TCI of New York, Buffalo's cable television franchise, is slamming the phone down on its seven-month-old waterfront telemarketing center, resulting in the layoff of some 178 full- and part-time workers.
TCI Telemarketing of New York, which opened at 60 Waterfront Boulevard in March, will close Dec. 15. The abrupt end to the local operation is characterized as a permanent closure of the entire office.
And while some of the affected employees may be offered new positions with the cable television company or its subsidiaries, none of the workers has "bumping rights."
TCI General Manager Paul Meegan was not available to comment on the reasons behind the decision to shut down the fledgling operation.
It was just eight months ago that Meegan announced Buffalo had been chosen by TCI Inc. as the site for its Northeastern U.S. cable service sales office. The TCI executive said Buffalo had been selected because of its "cost-effective" economy and "tremendous labor pool."
Meegan speculated that as many as 270 staffers would be hired for positions at the lakefront operation. He pegged its annual contribution to the local economy at some $3 million, with workers earning between $9 and $12 per hour.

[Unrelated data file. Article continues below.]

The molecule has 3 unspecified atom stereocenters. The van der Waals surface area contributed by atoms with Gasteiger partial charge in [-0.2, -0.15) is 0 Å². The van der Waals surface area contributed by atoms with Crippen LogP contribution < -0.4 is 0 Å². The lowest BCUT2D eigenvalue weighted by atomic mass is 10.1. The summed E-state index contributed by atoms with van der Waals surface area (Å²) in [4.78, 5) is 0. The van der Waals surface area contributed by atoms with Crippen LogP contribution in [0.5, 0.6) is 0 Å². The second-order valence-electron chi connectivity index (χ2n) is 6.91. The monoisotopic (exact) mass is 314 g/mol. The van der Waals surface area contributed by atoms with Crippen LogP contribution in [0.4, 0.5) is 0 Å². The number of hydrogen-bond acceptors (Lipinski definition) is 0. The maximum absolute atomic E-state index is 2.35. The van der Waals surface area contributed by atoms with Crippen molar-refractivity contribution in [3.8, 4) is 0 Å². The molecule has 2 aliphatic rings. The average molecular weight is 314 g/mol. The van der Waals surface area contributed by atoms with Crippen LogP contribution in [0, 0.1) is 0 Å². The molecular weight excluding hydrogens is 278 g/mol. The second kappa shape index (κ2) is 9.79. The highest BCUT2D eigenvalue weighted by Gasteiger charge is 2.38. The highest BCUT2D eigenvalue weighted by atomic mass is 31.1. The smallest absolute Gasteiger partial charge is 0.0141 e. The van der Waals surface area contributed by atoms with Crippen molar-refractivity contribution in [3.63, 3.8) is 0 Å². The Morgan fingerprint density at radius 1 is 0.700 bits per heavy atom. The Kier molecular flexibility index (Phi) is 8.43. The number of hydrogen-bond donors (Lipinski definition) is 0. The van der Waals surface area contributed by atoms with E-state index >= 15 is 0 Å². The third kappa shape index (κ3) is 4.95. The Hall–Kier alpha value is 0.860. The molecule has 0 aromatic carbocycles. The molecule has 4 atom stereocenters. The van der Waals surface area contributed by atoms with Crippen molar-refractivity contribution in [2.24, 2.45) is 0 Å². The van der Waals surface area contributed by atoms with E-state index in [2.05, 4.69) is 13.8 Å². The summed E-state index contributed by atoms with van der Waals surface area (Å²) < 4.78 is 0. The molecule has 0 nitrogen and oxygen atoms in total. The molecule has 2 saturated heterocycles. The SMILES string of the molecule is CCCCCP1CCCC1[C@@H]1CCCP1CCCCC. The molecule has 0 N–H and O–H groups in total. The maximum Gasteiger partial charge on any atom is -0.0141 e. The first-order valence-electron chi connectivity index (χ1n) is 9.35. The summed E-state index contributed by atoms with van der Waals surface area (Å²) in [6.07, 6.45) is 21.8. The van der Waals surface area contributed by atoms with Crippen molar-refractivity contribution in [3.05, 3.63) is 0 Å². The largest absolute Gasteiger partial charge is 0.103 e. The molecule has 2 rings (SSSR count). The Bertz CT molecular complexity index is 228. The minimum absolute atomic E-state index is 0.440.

An additional $280,000 was to be spent on physical improvements to the site.
"TCI . . . sincerely hopes other business will see the importance of bringing business back to the city," Meegan said when announcing creation of the center.
Those words have a very hollow ring now to Buffalo Common Council President James Pitts, who had joined Meegan at that Feb. 22 news conference.
"It's a damn shame that with all the ballyhoo they gave the thing that they are turning around and closing it down. It really makes you wonder what kind of commitment they have to this city," Pitts said.
The Common Council president said he learned about the planned shutdown late Tuesday.
"I don't know the specifics, but I'm guessing it will get blamed on a decision made in a corporate office outside of Buffalo. But I plan to bring them before the Council to do some explaining," Pitts added.
In its latest earnings report in mid-August, TCI, the country's largest cable operator, said its second-quarter loss widened because of higher costs to refinance debt and losses from investments in other cable companies.